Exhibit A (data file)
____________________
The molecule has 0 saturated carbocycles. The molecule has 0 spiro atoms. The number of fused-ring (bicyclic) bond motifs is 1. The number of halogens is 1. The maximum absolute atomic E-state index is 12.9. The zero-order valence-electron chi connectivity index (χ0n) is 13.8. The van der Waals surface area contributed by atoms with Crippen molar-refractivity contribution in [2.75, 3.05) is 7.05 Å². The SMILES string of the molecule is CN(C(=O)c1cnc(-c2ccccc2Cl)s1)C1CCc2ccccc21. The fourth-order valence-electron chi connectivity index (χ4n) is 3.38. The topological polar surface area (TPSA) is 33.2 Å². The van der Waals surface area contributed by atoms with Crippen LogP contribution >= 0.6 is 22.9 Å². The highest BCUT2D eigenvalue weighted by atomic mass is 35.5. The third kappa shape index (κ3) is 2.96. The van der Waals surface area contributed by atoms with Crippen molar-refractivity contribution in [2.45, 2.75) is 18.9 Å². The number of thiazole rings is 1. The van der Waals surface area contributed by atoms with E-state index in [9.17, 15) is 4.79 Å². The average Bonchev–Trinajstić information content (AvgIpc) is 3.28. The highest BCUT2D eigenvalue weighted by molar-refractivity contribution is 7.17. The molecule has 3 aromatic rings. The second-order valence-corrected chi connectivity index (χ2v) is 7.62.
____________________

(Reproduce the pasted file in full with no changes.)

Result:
The molecule has 0 saturated carbocycles. The molecule has 0 spiro atoms. The number of fused-ring (bicyclic) bond motifs is 1. The number of halogens is 1. The maximum absolute atomic E-state index is 12.9. The zero-order valence-electron chi connectivity index (χ0n) is 13.8. The van der Waals surface area contributed by atoms with Crippen molar-refractivity contribution in [2.75, 3.05) is 7.05 Å². The SMILES string of the molecule is CN(C(=O)c1cnc(-c2ccccc2Cl)s1)C1CCc2ccccc21. The fourth-order valence-electron chi connectivity index (χ4n) is 3.38. The topological polar surface area (TPSA) is 33.2 Å². The van der Waals surface area contributed by atoms with Crippen LogP contribution >= 0.6 is 22.9 Å². The highest BCUT2D eigenvalue weighted by atomic mass is 35.5. The third kappa shape index (κ3) is 2.96. The van der Waals surface area contributed by atoms with Crippen molar-refractivity contribution in [2.45, 2.75) is 18.9 Å². The number of thiazole rings is 1. The van der Waals surface area contributed by atoms with E-state index in [9.17, 15) is 4.79 Å². The average Bonchev–Trinajstić information content (AvgIpc) is 3.28. The highest BCUT2D eigenvalue weighted by molar-refractivity contribution is 7.17. The molecule has 3 aromatic rings. The second-order valence-corrected chi connectivity index (χ2v) is 7.62.